A Moïse presidency would ensure that political decisions prioritize free trade and private enterprise over support for the destitute majority. This, in turn, would likely give a green light to massive land grabs that are planned or in process, while peasants working the land would be dispossessed.
Expropriation and Destruction of Homes
In August 2013, according to local residents, Agritrans forcefully expelled hundreds of farmers who were legally using the land. Local leader Milosten Castin, coordinator of the organization Action to Reforest and Defend the Environment, said that, with no warning, several bulldozers invaded the land, plowing under crops and forage used for grazing. The machines later destroyed the homes of at least 17 families, many of whom remain homeless today.
After protests organized by the Peasant Movement for the Development of Deveren (MPDD) took place, Agritrans gave the owners of the destroyed homes US$40 to US$700 each in compensation. Gilles St. Pierre, a member of MPDD who lost his concrete block house, said the compensation was inadequate. “What am I supposed to do with 700 dollars?,” he asked in a phone interview last week. “I had a house and land… and now I work as a taxi driver.”
Food for Export, Not for Eating
The Agritrans plantation is the first agricultural free trade zone in the country, established by the Ministry of Commerce and Industry. This allows the company to take advantage of perks of reduced tax and tariff payments, along with special customs treatment.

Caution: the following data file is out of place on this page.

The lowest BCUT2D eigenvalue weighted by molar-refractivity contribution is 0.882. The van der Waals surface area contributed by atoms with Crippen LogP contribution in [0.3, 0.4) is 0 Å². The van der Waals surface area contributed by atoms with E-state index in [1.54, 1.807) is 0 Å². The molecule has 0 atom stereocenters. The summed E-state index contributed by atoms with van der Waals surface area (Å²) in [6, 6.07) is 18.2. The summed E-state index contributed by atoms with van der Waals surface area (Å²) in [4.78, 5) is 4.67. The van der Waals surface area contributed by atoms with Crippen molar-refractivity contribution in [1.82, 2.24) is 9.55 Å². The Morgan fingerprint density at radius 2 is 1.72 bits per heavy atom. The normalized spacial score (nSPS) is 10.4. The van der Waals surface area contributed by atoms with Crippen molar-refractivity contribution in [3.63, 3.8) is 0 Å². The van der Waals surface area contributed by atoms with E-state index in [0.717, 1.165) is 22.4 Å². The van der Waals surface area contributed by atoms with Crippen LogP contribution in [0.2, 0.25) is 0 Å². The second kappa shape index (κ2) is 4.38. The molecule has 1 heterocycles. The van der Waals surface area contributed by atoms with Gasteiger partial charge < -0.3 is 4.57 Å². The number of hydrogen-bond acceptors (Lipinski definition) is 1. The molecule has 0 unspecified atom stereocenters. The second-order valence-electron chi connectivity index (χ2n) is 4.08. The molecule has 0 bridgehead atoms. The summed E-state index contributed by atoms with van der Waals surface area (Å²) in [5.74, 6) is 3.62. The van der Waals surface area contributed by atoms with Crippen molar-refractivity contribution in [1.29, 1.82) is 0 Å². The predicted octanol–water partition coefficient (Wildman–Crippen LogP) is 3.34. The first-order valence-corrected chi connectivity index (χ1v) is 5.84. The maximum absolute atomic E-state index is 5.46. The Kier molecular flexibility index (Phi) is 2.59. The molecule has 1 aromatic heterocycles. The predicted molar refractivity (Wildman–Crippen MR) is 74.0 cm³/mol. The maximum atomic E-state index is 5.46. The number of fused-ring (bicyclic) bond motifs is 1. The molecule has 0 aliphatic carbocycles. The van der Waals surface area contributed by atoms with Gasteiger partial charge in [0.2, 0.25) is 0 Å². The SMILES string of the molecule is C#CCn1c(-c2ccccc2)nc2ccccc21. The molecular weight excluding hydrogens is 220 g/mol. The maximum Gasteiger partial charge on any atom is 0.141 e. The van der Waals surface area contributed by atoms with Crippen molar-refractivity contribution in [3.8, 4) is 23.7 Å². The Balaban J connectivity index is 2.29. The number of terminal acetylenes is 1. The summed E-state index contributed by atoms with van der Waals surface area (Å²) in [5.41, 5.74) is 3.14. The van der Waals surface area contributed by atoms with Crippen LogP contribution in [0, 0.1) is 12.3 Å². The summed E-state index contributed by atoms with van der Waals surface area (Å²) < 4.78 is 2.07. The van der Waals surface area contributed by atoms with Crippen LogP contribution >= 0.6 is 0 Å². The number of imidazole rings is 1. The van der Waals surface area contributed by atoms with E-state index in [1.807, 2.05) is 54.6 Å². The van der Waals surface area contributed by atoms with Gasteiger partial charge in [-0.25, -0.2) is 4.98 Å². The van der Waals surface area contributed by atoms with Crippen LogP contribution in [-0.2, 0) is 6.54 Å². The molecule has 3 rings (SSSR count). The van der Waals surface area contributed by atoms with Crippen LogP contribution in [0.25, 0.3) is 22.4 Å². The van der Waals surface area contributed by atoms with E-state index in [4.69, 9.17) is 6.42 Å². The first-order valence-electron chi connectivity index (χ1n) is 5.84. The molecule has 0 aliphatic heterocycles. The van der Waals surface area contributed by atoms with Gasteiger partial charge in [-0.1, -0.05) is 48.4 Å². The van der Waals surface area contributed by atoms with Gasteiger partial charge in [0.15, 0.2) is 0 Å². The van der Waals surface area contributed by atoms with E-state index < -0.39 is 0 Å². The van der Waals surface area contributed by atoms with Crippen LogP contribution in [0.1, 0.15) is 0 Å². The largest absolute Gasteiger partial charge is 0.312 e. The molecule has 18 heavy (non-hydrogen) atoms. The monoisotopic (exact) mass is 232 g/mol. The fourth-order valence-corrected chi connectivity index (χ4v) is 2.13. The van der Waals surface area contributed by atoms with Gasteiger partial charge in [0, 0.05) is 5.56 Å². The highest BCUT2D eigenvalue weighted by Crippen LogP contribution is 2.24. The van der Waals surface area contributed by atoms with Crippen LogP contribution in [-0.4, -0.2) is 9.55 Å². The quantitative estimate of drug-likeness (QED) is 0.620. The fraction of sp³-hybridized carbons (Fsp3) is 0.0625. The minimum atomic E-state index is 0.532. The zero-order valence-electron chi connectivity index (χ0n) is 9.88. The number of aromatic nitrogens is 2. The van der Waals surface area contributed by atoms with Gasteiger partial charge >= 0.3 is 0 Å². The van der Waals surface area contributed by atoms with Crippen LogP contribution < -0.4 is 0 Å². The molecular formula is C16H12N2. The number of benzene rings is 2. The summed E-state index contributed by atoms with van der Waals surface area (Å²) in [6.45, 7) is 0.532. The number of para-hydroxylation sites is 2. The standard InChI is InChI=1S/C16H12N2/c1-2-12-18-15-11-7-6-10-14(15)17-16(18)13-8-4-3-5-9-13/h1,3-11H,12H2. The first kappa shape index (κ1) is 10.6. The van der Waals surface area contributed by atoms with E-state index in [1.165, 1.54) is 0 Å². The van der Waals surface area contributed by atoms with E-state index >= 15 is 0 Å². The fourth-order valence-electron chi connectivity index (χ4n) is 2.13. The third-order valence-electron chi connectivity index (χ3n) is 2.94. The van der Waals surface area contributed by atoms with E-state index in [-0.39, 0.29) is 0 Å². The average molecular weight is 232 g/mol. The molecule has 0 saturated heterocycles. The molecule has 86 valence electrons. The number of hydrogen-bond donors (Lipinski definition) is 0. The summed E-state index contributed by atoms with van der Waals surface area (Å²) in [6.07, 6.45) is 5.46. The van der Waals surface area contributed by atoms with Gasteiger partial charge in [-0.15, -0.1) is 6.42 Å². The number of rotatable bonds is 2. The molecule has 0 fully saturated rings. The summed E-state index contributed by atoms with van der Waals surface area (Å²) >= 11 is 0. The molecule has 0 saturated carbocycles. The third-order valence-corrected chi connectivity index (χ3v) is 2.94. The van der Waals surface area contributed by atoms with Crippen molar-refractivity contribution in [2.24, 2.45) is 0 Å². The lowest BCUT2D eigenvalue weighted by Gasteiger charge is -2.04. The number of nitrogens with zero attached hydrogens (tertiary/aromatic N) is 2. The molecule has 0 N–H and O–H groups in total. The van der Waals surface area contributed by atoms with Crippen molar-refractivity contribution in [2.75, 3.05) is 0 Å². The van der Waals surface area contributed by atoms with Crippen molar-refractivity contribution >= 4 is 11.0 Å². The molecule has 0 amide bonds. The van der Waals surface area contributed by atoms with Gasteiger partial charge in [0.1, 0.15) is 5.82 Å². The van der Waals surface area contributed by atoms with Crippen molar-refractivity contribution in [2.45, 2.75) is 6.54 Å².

By Haitian law, free trade zones must export at least 70% of their products. Currently, Agritrans’ production - an estimated 40 containers of bananas weekly – is shipped to Germany. At the same time, Haiti does not produce enough food to feed itself. Destitute Haitians must rely on imported staples, whose costs are expected to rise this year.
The irony of shipping food to Europe was not lost on one woman whose land had been seized. Asking to remain anonymous for fear of retribution, she said, “They’re sending bananas overseas, and now we have to go to the border to buy Dominican bananas and plantains… It doesn’t make sense.”